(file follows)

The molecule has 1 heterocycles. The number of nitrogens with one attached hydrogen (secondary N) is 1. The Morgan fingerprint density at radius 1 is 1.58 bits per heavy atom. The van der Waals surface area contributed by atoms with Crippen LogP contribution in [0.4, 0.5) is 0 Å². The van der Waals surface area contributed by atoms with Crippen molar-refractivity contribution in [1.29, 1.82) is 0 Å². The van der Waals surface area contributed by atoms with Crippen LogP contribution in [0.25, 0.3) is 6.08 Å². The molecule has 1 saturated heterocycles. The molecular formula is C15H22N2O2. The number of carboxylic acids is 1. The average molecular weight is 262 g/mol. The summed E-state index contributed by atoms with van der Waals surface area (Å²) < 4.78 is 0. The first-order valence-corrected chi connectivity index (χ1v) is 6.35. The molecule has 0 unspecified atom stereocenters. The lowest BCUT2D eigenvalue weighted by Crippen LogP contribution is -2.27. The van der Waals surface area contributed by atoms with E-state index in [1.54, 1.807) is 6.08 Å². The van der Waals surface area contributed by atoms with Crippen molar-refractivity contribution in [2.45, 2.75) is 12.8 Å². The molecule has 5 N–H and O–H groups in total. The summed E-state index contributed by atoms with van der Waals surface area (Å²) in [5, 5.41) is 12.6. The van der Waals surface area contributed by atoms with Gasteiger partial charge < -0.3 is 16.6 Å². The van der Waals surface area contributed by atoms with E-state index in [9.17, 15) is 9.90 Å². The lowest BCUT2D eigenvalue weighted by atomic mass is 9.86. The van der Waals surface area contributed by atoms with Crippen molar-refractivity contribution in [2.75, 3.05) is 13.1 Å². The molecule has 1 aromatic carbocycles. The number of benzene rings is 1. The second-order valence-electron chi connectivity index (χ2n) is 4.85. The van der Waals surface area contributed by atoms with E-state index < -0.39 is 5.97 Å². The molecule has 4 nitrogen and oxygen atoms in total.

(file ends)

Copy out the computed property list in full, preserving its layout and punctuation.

The molecule has 1 heterocycles. The number of nitrogens with one attached hydrogen (secondary N) is 1. The Morgan fingerprint density at radius 1 is 1.58 bits per heavy atom. The van der Waals surface area contributed by atoms with Crippen LogP contribution in [0.4, 0.5) is 0 Å². The van der Waals surface area contributed by atoms with Crippen molar-refractivity contribution in [1.29, 1.82) is 0 Å². The van der Waals surface area contributed by atoms with Crippen LogP contribution in [0.25, 0.3) is 6.08 Å². The molecule has 1 saturated heterocycles. The molecular formula is C15H22N2O2. The number of carboxylic acids is 1. The average molecular weight is 262 g/mol. The summed E-state index contributed by atoms with van der Waals surface area (Å²) < 4.78 is 0. The first-order valence-corrected chi connectivity index (χ1v) is 6.35. The molecule has 0 unspecified atom stereocenters. The lowest BCUT2D eigenvalue weighted by Crippen LogP contribution is -2.27. The van der Waals surface area contributed by atoms with E-state index in [1.54, 1.807) is 6.08 Å². The van der Waals surface area contributed by atoms with Crippen molar-refractivity contribution in [2.45, 2.75) is 12.8 Å². The molecule has 5 N–H and O–H groups in total. The summed E-state index contributed by atoms with van der Waals surface area (Å²) in [5, 5.41) is 12.6. The van der Waals surface area contributed by atoms with Gasteiger partial charge < -0.3 is 16.6 Å². The van der Waals surface area contributed by atoms with E-state index in [9.17, 15) is 9.90 Å². The lowest BCUT2D eigenvalue weighted by atomic mass is 9.86. The van der Waals surface area contributed by atoms with Crippen molar-refractivity contribution in [2.75, 3.05) is 13.1 Å². The molecule has 1 aromatic carbocycles. The number of benzene rings is 1. The second-order valence-electron chi connectivity index (χ2n) is 4.85. The van der Waals surface area contributed by atoms with E-state index < -0.39 is 5.97 Å². The molecule has 4 nitrogen and oxygen atoms in total.